Fiscal policy in the delay scenario is characterized by government transfers to GDP increasing at a constant rate from 2015 onwards, financed by ever increasing public debt as the revenues to GDP remain broadly constant until the fiscal adjustment. Output, however, is endogenous and depends upon the occupational choice, hiring, working, and saving decisions of individual agents over time. Our model suggests that, taking into account the transitional dynamics, delaying the fiscal adjustment for two decades would entail a reduction of the average output growth rate in 2011-2035 by almost one half: While aggregate productivity grows deterministically at 2 percent per year, under the delay scenario the average annual GDP growth rate is 1.04 percent.18

The rise in government transfers has an expansionary effect on the economy until around 2020-2025, mainly through its effect on disposable income and savings—especially for lower-income households. Agents foresee that eventually the growth rate of real transfers will slow down (see Figure 6) and thus find it optimal to save part of the extra income they are receiving from the government to be able to smooth their consumption along the transition. The higher savings bring down the equilibrium interest rate. On the margin, with higher savings and lower interest rates, more agents find it optimal to become entrepreneurs (see Figure 8): Higher savings imply they can bring more inside funding to the entrepreneurship activity and a lower interest rate implies cheaper outside funding (i.e. rented capital in excess of their own savings). Both effects lead to higher profits, so as agents accumulate assets there is a gradual increase in the entrepreneur to worker ratio and in the stock of capital used in production. The increase in the capital stock augments the labor demand which, combined with less agents remaining as workers, leads to an increase in the real wage and higher individual hours worked. The combined effect of less workers but more working hours leads to an increase in aggregate effective hours. In this context, output per capita grows above the economy’s productivity trend for about half of the transition towards the new steady state.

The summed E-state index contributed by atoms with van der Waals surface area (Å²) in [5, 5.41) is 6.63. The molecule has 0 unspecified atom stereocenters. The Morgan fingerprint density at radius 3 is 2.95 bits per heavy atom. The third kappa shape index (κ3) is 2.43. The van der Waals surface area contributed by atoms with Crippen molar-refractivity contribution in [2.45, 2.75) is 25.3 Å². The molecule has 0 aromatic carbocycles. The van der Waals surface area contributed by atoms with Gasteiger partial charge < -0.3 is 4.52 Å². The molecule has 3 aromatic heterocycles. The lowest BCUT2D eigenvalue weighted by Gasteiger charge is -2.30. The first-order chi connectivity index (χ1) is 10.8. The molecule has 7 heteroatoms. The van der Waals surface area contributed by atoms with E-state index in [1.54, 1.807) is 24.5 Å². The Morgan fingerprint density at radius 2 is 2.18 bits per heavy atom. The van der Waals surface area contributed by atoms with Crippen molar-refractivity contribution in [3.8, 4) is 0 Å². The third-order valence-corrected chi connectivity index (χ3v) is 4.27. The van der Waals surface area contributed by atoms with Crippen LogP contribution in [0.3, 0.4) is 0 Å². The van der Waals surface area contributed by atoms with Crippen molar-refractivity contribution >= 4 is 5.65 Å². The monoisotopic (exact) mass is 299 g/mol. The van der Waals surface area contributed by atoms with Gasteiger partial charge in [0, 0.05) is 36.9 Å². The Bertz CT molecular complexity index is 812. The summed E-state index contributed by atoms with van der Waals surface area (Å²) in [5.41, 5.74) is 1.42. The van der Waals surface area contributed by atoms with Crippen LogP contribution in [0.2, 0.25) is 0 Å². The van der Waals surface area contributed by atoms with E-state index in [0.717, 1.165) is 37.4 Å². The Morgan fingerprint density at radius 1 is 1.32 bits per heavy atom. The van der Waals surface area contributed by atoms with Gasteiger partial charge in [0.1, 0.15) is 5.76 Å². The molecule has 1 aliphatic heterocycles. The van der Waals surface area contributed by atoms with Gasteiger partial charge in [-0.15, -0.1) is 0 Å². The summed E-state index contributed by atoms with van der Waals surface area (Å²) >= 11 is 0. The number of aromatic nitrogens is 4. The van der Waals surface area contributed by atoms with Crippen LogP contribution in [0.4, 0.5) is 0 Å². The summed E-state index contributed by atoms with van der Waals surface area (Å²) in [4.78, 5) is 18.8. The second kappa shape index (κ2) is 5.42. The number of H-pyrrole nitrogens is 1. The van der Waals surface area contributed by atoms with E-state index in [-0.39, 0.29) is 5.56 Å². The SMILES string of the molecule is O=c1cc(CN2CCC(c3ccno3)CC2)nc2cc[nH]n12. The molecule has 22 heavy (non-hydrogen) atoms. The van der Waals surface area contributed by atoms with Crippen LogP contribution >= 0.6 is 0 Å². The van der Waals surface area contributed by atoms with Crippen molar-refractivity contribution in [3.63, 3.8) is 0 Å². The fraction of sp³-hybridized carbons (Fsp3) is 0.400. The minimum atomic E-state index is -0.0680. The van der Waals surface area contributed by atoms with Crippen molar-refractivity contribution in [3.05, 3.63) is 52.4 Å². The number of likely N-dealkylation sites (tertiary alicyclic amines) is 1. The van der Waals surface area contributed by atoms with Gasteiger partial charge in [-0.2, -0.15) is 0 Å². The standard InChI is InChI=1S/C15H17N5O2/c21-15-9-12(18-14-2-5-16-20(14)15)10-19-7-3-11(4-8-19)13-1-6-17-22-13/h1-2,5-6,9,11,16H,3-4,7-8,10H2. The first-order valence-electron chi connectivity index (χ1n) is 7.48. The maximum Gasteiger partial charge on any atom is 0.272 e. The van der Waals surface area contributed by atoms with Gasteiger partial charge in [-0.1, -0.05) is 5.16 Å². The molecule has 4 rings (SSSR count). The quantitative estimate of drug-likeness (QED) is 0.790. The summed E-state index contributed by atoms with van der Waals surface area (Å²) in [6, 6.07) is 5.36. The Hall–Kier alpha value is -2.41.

Figure 8.Share of Entrepreneurs in Economy

Note: “adjust” corresponds to the active (2) adjust scenario.